BRUSSELS, July 30 The European Union's deal to
end a trade dispute over solar panels with China risks creating
a downward spiral of prices, further damaging the EU producers
it is designed to protect, their association said on Wednesday.
The EU agreed a year ago to allow up to 7 gigawatts per year
of Chinese solar panels imports free of duties at a fixed
minimum price of 0.56 euros ($0.75) per watt.
However, that undertaking includes a potential change to the
minimum price each quarter, based on a solar module price index
compiled by Bloomberg. The price was cut to 0.53 euros in April.
China's Chamber of Commerce for Import and Export of
Machinery and Electronic Products (CCCME) wrote last week to the
European Commission seeking to clarify certain aspects of the
undertaking, according to a document seen by Reuters.
EUProSun, which represents about 40 percent of EU producers
including Germany's SolarWorld, said CCCME's
clarification was in fact a rewriting of the deal and would
result in a continuous decrease of prices in Europe.
Milan Nitschke, EUProSun's president, told Reuters that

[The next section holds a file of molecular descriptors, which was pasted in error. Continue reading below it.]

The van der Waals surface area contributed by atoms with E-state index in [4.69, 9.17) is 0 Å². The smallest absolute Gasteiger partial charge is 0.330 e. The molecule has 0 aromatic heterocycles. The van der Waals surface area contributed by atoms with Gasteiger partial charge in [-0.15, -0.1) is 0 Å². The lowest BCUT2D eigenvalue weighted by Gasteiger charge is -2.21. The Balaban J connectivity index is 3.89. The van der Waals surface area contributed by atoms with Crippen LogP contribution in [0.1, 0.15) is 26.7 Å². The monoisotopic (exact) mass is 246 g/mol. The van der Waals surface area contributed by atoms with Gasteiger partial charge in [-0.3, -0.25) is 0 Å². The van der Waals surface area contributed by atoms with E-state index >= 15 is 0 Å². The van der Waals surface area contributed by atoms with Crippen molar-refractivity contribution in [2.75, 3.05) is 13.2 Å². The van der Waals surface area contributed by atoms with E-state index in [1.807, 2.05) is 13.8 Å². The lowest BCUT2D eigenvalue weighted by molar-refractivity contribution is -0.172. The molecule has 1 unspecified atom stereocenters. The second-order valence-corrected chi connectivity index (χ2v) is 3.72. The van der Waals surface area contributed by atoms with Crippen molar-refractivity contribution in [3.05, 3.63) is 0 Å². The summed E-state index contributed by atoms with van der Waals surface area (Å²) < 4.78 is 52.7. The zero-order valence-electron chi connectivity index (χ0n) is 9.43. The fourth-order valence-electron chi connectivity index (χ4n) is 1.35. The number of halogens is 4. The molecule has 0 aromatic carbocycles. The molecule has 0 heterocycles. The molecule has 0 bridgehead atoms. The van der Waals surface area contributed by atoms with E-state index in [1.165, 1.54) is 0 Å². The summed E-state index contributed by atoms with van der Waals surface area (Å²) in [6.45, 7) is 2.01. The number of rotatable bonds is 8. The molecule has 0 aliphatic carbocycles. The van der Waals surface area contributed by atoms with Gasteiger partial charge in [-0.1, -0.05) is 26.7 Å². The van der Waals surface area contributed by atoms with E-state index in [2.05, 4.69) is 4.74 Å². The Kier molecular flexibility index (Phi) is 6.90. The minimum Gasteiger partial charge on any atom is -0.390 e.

international prices had been stable since mid-2013, but the
minimum price had been cut because of the depreciation of the
dollar to the euro and a conversion of the dollar-denominated
Nitschke said the EU-China deal contained no reference to
currency conversion of the index, while there were references
elsewhere to exchange rate conversion of other items. China, he
said, was now seeking to rewrite the terms to include such a
"It was not in the undertaking. It is an index and it shows
what is happening in the industry, with prices already below
production costs. If we add another factor (currency), then we
distort it," he said.
EUProSun says the minimum price is designed to protect EU
manufacturers, but that it had failed to do so, with 20
companies having filed for bankruptcy, closed or been sold in
the past year.
The cut in the EU minimum price in April itself had an
impact on the index, Nitschke said, making a further reduction
in the minimum price more likely.
"Even if the currency goes the other way it is unlikely to
be enough because you have a downward spiral in operation," he
The European Commission was not immediately available for
($1 = 0.7462 Euros)
(Reporting by Philip Blenkinsop, Editing by Robert-Jan Bartunek
and Mark Potter)